Annual Review of Public Health | Year: 2017
Public health researchers and practitioners are calling for greater focus on external validity, the ability to generalize findings of evidence-based interventions (EBIs) beyond the limited number of studies testing effectiveness. For public health, the goal is applicability: to translate, disseminate, and implement EBIs for an impact on population health. This article is a review of methods and how they might be combined to better assess external validity. The methods include (a) better description of EBIs and their contexts; (b) combining of statistical tools and logic to draw inferences about study samples; (c) sharper definition of the theory behind the intervention and core intervention components; and (d) more systematic consultation of practitioners. For population impact, studies should focus on context features that are likely to be both important (based on program theory) and frequently encountered by practitioners. Mixed-method programs of research will allow public health to expand causal generalizations. Copyright ©2017 Annual Reviews.
Lavizzo-Mourey R.,Robert Wood Johnson Foundation
Academic Medicine | Year: 2015
The United States spends $2.7 trillion a year on health care, more than any other country by far, and yet the U.S. population is not healthy. In fact, the United States loses $227 billion in productivity each year because of poor health. This is not sustainable-and it is the reason behind the Robert Wood Johnson Foundation's Culture of Health initiative. Culture of Health means so much more than simply not being sick. It means embracing a definition of health as outlined by the World Health Organization - A state of complete physical, mental, and social well-being. And it means shifting the values-and the actions-in the United States so that health becomes a part of everything we do. Health is the bedrock of personal fulfillment. It is the backbone of prosperity and the key to creating a strong and competitive nation. With health, children can grow up making the most of life's opportunities. Businesses can rely on the vitality of workers to stay competitive, and the military can perform at its highest level. But there is no single way to cultivate health. This Commentary explores the principles behind the Culture of Health initiative and examines the role of academic medicine in achieving this vision. Different communities must come up with the approaches that serve them best. Only by working toward a common goal in unique ways will a true Culture of Health be attainable in the United States.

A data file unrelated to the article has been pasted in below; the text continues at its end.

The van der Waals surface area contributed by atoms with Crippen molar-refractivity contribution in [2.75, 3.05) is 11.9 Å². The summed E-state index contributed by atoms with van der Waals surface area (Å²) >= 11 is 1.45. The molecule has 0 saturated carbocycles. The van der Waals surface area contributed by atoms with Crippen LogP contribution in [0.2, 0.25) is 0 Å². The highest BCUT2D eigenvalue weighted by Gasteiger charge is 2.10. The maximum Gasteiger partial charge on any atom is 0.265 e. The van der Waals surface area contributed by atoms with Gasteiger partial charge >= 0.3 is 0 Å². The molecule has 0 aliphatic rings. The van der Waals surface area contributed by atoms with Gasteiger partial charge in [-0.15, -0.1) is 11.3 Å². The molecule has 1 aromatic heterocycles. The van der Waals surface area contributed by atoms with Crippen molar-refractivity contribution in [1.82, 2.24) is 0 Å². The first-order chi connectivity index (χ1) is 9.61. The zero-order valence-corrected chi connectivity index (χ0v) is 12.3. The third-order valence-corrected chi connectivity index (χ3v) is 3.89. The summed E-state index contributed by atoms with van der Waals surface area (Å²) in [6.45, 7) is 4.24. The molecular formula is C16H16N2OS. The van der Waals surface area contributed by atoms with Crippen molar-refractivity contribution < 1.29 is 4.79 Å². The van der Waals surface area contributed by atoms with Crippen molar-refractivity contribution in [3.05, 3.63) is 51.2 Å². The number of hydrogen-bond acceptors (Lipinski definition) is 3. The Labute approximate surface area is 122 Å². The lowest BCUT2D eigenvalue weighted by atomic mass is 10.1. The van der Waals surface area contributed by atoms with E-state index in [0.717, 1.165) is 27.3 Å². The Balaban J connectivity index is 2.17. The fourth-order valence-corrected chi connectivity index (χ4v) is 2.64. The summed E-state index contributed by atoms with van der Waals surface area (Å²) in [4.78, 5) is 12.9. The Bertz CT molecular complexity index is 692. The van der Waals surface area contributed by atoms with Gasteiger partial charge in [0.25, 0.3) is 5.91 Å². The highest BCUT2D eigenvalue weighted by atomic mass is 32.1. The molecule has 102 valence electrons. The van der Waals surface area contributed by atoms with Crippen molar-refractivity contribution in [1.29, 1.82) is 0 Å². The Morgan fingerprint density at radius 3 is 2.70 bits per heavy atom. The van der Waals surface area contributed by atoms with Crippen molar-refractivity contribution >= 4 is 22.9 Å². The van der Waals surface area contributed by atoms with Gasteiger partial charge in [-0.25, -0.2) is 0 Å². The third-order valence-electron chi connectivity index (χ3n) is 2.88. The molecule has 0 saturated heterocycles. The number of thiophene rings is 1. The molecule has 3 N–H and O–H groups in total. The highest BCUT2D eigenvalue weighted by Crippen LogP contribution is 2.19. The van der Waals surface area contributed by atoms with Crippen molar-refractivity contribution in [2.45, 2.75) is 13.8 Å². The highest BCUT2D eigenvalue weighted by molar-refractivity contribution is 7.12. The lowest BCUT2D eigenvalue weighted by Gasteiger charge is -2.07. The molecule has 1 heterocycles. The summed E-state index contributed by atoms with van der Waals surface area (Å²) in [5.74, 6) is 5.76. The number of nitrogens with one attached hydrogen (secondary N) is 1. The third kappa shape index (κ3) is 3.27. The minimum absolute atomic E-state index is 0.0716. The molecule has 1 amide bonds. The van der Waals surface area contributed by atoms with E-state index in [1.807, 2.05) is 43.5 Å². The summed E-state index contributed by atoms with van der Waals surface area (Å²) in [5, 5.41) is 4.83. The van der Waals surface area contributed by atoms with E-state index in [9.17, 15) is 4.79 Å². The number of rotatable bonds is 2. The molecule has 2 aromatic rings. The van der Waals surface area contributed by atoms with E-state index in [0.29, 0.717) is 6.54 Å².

Hassmiller S.B.,Robert Wood Johnson Foundation
Health Affairs | Year: 2013
Throughout its history the Robert Wood Johnson Foundation (RWJF) has made a deep commitment to nursing, investing more than $592 million in programs to sustain, grow, and reshape the nurse workforce. In recent years the foundation has adopted strategies to expand the impact and reach of its nursing grants. The RWJF supported the 2010 Institute of Medicine (IOM) study on the future of nursing, which envisioned expanded roles for nurses in the US health care system. Since then, the RWJF has invested heavily in implementing the IOM report's recommendations through the Future of Nursing: Campaign for Action, a partnership with AARP. In the past three years, that report has been the most-read IOM publication. Also, "action coalitions" are working in fifty states and the District of Columbia to implement its recommendations; philanthropic partners are also supporting implementation; and leaders in academic and clinical nursing settings continue their work to advance nurse education, changes in scope of practice, and other IOM recommendations. © 2013 Project HOPE - The People-to-People Health Foundation, Inc.
Wernham A.,Robert Wood Johnson Foundation
Health Affairs | Year: 2011
The importance to public health of environmental decisions-including those about land use, transportation, power generation, agriculture, and environmental regulation-is increasingly well documented. Yet many decision makers in fields not traditionally focused on health continue to pay little if any attention to the important health effects of their work. This article examines the emerging practice of health impact assessment and offers real-world examples of its effective implementation, including studying the impact of nearby highways-a major source of air pollution-on proposed new housing for seniors. The article argues that officials at the federal, state, and local levels should consult health experts and consider using health impact assessments when their decisions on such issues as urban planning, land use, and environmental regulation have the potential to directly affect the conditions in which people live and work. © 2011 Project HOPE-The People-to-People Health Foundation, Inc.